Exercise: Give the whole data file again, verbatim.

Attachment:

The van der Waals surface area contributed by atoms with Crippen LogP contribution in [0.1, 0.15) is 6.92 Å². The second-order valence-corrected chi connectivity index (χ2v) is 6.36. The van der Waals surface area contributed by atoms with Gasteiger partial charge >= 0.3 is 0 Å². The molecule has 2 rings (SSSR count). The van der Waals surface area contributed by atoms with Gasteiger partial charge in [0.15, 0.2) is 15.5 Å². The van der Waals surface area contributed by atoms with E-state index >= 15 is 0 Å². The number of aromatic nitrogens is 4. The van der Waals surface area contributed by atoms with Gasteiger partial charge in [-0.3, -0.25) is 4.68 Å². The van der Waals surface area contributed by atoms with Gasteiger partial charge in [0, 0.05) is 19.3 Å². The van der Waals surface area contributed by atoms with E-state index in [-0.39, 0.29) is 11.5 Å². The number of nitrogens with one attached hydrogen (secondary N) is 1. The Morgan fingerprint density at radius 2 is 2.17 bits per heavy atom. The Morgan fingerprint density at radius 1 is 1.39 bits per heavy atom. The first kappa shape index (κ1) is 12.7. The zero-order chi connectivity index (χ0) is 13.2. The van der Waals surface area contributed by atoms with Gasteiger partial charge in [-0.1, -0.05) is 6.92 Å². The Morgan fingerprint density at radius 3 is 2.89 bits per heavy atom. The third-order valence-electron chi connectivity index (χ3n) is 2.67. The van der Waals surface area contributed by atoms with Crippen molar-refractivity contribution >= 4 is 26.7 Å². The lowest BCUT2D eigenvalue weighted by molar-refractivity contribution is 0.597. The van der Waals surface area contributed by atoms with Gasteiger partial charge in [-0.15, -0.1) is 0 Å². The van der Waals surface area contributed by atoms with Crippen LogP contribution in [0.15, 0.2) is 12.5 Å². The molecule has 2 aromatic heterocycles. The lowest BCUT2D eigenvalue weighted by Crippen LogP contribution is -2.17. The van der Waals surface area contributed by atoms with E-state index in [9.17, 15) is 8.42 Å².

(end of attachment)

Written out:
The van der Waals surface area contributed by atoms with Crippen LogP contribution in [0.1, 0.15) is 6.92 Å². The second-order valence-corrected chi connectivity index (χ2v) is 6.36. The van der Waals surface area contributed by atoms with Gasteiger partial charge >= 0.3 is 0 Å². The molecule has 2 rings (SSSR count). The van der Waals surface area contributed by atoms with Gasteiger partial charge in [0.15, 0.2) is 15.5 Å². The van der Waals surface area contributed by atoms with E-state index >= 15 is 0 Å². The number of aromatic nitrogens is 4. The van der Waals surface area contributed by atoms with Gasteiger partial charge in [-0.3, -0.25) is 4.68 Å². The van der Waals surface area contributed by atoms with Gasteiger partial charge in [0, 0.05) is 19.3 Å². The van der Waals surface area contributed by atoms with E-state index in [-0.39, 0.29) is 11.5 Å². The number of nitrogens with one attached hydrogen (secondary N) is 1. The Morgan fingerprint density at radius 2 is 2.17 bits per heavy atom. The Morgan fingerprint density at radius 1 is 1.39 bits per heavy atom. The first kappa shape index (κ1) is 12.7. The zero-order chi connectivity index (χ0) is 13.2. The van der Waals surface area contributed by atoms with Gasteiger partial charge in [-0.1, -0.05) is 6.92 Å². The Morgan fingerprint density at radius 3 is 2.89 bits per heavy atom. The third-order valence-electron chi connectivity index (χ3n) is 2.67. The van der Waals surface area contributed by atoms with Crippen molar-refractivity contribution >= 4 is 26.7 Å². The lowest BCUT2D eigenvalue weighted by molar-refractivity contribution is 0.597. The van der Waals surface area contributed by atoms with Gasteiger partial charge in [-0.15, -0.1) is 0 Å². The van der Waals surface area contributed by atoms with Crippen LogP contribution in [0.15, 0.2) is 12.5 Å². The molecule has 2 aromatic heterocycles. The lowest BCUT2D eigenvalue weighted by Crippen LogP contribution is -2.17. The van der Waals surface area contributed by atoms with E-state index in [9.17, 15) is 8.42 Å².